Evolution of Landplants & Development of Terrestrial Ecosystems"

The evolution of land plants and the development of terrestrial ecosystems are closely interconnected. The colonisation of terrestrial habitats in the early Palaeozoic, the rapid development of the flora in the Devonian as well as the evolutionary success of the angiosperms in the Cretaceous caused an overall change of terrestrial ecosystems. Land plants always had various interactions with microorganisms, insects and other animals, they shaped and changed ecosystems and had strong influence on the world's climate.

In Alexander Schmidt's research group land plants of the Earth history are therefore studied with regard to their palaeoenvironment. Non-vascular and vascular plants as well as fungi of terrestrial palaeoecosystems are the main research focus. The investigation of amber fossils are hereby most important since fossil tree resins also preserved those taxa which are otherwise rarely or never preserved. Cryptogams and phanerogams were preserved in the places where they lived and together with many other syntopic organisms. Amber fossils are predestined for the research on palaeoecosystems because of the excellent preservation, often in several developmental stages as well as the possibility to draw conclusions on interactions between organisms.

Fossil resins of different epochs from all over the world are screened for inclusions of fungi, algae, bryophytes, protozoans and remnants of higher plants. The scientific investigation of fossils of different groups of organisms allows comprehensive insights into the biota of Mesozoic and Cenozoic forests. Our main focus is on members of the otherwise only rarely preserved lower trophic levels of the terrestrial palaeoecosystems. We pursue questions on the stability of microbiocoenoses and the interactions between higher plants with microorganisms and animals. Furthermore, we try to reconstruct biocoenoses and food webs.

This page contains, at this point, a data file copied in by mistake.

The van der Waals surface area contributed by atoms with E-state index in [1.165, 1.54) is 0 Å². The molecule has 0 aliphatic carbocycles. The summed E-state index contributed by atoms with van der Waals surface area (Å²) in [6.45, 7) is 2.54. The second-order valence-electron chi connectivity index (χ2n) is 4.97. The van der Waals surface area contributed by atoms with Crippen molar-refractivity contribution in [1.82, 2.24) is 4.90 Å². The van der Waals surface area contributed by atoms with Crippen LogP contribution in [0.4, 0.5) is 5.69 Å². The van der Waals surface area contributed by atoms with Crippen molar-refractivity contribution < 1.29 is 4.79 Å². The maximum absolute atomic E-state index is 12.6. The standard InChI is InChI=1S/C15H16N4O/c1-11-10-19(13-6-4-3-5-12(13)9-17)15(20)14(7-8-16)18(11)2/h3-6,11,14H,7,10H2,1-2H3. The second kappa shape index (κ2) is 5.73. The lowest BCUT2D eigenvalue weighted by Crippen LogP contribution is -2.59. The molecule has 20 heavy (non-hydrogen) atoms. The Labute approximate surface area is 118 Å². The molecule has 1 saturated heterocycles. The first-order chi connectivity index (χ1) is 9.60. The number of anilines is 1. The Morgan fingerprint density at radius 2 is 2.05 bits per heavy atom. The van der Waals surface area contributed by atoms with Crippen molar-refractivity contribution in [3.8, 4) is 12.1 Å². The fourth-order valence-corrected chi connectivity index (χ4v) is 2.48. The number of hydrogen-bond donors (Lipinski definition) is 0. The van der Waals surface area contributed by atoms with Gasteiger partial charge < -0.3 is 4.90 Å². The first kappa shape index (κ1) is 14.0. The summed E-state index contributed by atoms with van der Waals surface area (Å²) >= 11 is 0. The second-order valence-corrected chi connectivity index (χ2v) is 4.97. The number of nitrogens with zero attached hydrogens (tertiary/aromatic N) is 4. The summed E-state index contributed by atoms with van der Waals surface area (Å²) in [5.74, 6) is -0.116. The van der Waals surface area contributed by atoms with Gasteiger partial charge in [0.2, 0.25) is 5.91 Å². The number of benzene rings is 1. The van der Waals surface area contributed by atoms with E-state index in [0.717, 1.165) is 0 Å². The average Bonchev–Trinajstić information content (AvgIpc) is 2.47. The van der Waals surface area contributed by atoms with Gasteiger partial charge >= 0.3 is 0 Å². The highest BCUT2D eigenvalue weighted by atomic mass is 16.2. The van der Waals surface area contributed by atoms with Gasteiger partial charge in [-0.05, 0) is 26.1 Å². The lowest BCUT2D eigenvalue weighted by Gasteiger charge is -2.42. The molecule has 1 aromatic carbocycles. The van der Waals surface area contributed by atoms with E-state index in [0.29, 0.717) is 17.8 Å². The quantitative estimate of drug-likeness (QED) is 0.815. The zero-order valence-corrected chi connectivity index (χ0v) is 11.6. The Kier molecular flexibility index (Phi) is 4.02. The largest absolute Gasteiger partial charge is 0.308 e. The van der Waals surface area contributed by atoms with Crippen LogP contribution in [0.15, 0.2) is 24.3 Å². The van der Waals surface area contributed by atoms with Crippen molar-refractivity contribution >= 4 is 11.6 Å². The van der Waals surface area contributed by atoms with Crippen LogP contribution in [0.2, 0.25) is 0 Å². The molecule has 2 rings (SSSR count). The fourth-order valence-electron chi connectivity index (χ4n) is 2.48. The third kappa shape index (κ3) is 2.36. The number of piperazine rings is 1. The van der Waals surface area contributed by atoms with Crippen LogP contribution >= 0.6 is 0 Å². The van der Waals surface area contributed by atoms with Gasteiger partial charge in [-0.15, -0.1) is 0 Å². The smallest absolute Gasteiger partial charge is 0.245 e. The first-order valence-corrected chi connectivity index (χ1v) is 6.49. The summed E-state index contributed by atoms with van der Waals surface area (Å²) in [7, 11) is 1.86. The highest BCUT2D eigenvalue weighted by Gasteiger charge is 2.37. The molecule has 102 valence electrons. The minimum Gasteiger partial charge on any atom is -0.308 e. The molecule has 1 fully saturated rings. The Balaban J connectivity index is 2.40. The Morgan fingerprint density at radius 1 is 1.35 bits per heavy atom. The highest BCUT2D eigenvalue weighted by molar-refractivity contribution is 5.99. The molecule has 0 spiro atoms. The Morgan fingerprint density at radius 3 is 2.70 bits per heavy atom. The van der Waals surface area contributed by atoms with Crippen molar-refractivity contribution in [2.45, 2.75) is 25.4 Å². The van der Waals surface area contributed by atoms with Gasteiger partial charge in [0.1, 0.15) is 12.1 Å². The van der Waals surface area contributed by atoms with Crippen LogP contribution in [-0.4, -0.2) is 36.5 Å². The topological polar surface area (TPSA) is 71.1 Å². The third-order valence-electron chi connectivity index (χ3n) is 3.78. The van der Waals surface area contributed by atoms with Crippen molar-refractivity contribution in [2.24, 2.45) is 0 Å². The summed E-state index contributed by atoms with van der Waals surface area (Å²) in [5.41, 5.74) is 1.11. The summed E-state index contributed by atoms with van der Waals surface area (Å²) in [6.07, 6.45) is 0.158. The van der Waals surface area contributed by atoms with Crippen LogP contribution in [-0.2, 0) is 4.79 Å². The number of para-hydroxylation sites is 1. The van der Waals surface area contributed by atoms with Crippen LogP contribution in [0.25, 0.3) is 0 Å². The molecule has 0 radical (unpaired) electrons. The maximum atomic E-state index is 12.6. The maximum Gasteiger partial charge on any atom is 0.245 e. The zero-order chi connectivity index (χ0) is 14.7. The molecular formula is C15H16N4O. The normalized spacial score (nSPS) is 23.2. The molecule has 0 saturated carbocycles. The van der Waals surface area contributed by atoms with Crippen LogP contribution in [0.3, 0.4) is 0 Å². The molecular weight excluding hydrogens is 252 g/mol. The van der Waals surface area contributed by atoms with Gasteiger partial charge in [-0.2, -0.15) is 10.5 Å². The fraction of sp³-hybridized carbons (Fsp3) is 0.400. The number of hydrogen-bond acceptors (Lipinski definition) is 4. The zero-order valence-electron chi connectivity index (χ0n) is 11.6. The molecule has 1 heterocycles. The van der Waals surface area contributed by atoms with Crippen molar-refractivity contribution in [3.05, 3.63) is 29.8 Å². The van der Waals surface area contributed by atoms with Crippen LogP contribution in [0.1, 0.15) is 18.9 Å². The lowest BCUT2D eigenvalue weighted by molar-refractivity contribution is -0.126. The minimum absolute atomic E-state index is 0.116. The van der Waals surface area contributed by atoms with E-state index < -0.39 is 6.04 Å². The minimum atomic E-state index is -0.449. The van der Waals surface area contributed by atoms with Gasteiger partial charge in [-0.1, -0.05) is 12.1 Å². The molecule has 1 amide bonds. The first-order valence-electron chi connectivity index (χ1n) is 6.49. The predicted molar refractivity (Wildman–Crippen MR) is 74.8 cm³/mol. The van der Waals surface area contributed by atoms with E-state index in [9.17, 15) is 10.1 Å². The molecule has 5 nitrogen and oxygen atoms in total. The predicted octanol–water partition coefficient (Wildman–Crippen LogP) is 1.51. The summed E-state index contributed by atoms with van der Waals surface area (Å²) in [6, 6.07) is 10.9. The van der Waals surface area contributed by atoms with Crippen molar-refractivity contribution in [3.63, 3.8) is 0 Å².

The particular excellent preservation of soft-bodied microorganisms in amber allows direct comparison of the fossils to morphological determinable extant taxa at genus and species level. Groups with previously poor fossil record can therefore now be enclosed in interdisciplinary approaches incorporating palaeontological and molecular methods. Molecular phylogenies obtained from DNA sequence analyses of modern taxa are calibrated with well-dated amber microfossils and the origin of groups and evolutionary rates through time are estimated. Various genera of liverworts and ascomycetes are hereby subject of current investigation. The results will shed new light on the understanding of stability and change of terrestrial ecosystems in the Mesozoic and Cenozoic.